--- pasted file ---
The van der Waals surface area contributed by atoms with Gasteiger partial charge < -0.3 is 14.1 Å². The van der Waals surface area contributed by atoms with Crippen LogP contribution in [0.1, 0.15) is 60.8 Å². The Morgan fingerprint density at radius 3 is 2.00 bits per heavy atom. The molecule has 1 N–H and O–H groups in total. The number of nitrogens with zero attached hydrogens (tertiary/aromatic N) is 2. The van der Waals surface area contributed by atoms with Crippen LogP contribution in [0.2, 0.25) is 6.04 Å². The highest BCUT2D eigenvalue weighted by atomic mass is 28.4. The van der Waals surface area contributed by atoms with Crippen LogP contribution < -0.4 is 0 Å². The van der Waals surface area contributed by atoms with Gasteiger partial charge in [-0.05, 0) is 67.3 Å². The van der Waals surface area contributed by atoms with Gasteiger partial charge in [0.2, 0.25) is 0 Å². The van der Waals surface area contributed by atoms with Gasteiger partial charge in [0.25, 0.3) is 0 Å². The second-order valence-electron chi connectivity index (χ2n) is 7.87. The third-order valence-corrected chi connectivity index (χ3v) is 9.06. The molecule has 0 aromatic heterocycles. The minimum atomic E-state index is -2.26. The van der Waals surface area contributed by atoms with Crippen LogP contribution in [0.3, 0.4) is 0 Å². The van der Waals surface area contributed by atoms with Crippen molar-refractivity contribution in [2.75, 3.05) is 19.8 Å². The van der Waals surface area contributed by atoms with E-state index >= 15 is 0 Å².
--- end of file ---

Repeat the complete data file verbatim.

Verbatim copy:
The van der Waals surface area contributed by atoms with Gasteiger partial charge < -0.3 is 14.1 Å². The van der Waals surface area contributed by atoms with Crippen LogP contribution in [0.1, 0.15) is 60.8 Å². The Morgan fingerprint density at radius 3 is 2.00 bits per heavy atom. The molecule has 1 N–H and O–H groups in total. The number of nitrogens with zero attached hydrogens (tertiary/aromatic N) is 2. The van der Waals surface area contributed by atoms with Crippen LogP contribution in [0.2, 0.25) is 6.04 Å². The highest BCUT2D eigenvalue weighted by atomic mass is 28.4. The van der Waals surface area contributed by atoms with Crippen LogP contribution < -0.4 is 0 Å². The van der Waals surface area contributed by atoms with Gasteiger partial charge in [-0.05, 0) is 67.3 Å². The van der Waals surface area contributed by atoms with Gasteiger partial charge in [0.2, 0.25) is 0 Å². The van der Waals surface area contributed by atoms with Gasteiger partial charge in [0.25, 0.3) is 0 Å². The second-order valence-electron chi connectivity index (χ2n) is 7.87. The third-order valence-corrected chi connectivity index (χ3v) is 9.06. The molecule has 0 aromatic heterocycles. The minimum atomic E-state index is -2.26. The van der Waals surface area contributed by atoms with Crippen LogP contribution in [0.3, 0.4) is 0 Å². The van der Waals surface area contributed by atoms with Crippen molar-refractivity contribution in [2.75, 3.05) is 19.8 Å². The van der Waals surface area contributed by atoms with E-state index >= 15 is 0 Å².